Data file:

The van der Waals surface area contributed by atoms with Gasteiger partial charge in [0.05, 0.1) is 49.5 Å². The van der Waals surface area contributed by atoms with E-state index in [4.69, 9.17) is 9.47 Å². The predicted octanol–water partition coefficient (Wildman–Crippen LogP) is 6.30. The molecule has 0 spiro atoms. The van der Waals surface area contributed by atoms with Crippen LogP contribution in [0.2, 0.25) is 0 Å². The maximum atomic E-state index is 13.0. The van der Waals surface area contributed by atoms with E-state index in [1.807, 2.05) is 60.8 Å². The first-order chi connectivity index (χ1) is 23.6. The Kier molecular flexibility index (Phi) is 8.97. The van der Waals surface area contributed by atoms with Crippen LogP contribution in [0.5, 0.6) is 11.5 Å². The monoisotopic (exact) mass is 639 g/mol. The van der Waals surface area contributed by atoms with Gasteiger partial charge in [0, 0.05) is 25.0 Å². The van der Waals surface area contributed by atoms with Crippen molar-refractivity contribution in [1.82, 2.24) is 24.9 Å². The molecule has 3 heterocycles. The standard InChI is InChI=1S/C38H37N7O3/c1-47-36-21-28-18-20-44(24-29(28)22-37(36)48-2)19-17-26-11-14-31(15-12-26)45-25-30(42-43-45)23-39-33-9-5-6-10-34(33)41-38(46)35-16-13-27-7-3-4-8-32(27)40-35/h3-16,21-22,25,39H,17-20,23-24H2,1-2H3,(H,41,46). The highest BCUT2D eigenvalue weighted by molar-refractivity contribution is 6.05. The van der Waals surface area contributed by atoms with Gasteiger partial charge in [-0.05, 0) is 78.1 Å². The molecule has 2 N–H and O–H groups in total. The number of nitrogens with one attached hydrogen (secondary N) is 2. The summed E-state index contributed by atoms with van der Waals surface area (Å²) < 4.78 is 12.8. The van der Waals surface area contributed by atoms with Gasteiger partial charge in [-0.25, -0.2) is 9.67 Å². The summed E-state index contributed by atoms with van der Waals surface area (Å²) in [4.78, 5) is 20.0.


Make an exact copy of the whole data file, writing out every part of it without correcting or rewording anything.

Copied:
The van der Waals surface area contributed by atoms with Gasteiger partial charge in [0.05, 0.1) is 49.5 Å². The van der Waals surface area contributed by atoms with E-state index in [4.69, 9.17) is 9.47 Å². The predicted octanol–water partition coefficient (Wildman–Crippen LogP) is 6.30. The molecule has 0 spiro atoms. The van der Waals surface area contributed by atoms with Crippen LogP contribution in [0.2, 0.25) is 0 Å². The maximum atomic E-state index is 13.0. The van der Waals surface area contributed by atoms with E-state index in [1.807, 2.05) is 60.8 Å². The first-order chi connectivity index (χ1) is 23.6. The Kier molecular flexibility index (Phi) is 8.97. The van der Waals surface area contributed by atoms with Crippen LogP contribution in [0.5, 0.6) is 11.5 Å². The monoisotopic (exact) mass is 639 g/mol. The van der Waals surface area contributed by atoms with Gasteiger partial charge in [0, 0.05) is 25.0 Å². The van der Waals surface area contributed by atoms with Crippen molar-refractivity contribution in [1.82, 2.24) is 24.9 Å². The molecule has 3 heterocycles. The standard InChI is InChI=1S/C38H37N7O3/c1-47-36-21-28-18-20-44(24-29(28)22-37(36)48-2)19-17-26-11-14-31(15-12-26)45-25-30(42-43-45)23-39-33-9-5-6-10-34(33)41-38(46)35-16-13-27-7-3-4-8-32(27)40-35/h3-16,21-22,25,39H,17-20,23-24H2,1-2H3,(H,41,46). The highest BCUT2D eigenvalue weighted by molar-refractivity contribution is 6.05. The van der Waals surface area contributed by atoms with Gasteiger partial charge in [-0.05, 0) is 78.1 Å². The molecule has 2 N–H and O–H groups in total. The number of nitrogens with one attached hydrogen (secondary N) is 2. The summed E-state index contributed by atoms with van der Waals surface area (Å²) < 4.78 is 12.8. The van der Waals surface area contributed by atoms with Gasteiger partial charge in [-0.25, -0.2) is 9.67 Å². The summed E-state index contributed by atoms with van der Waals surface area (Å²) in [4.78, 5) is 20.0.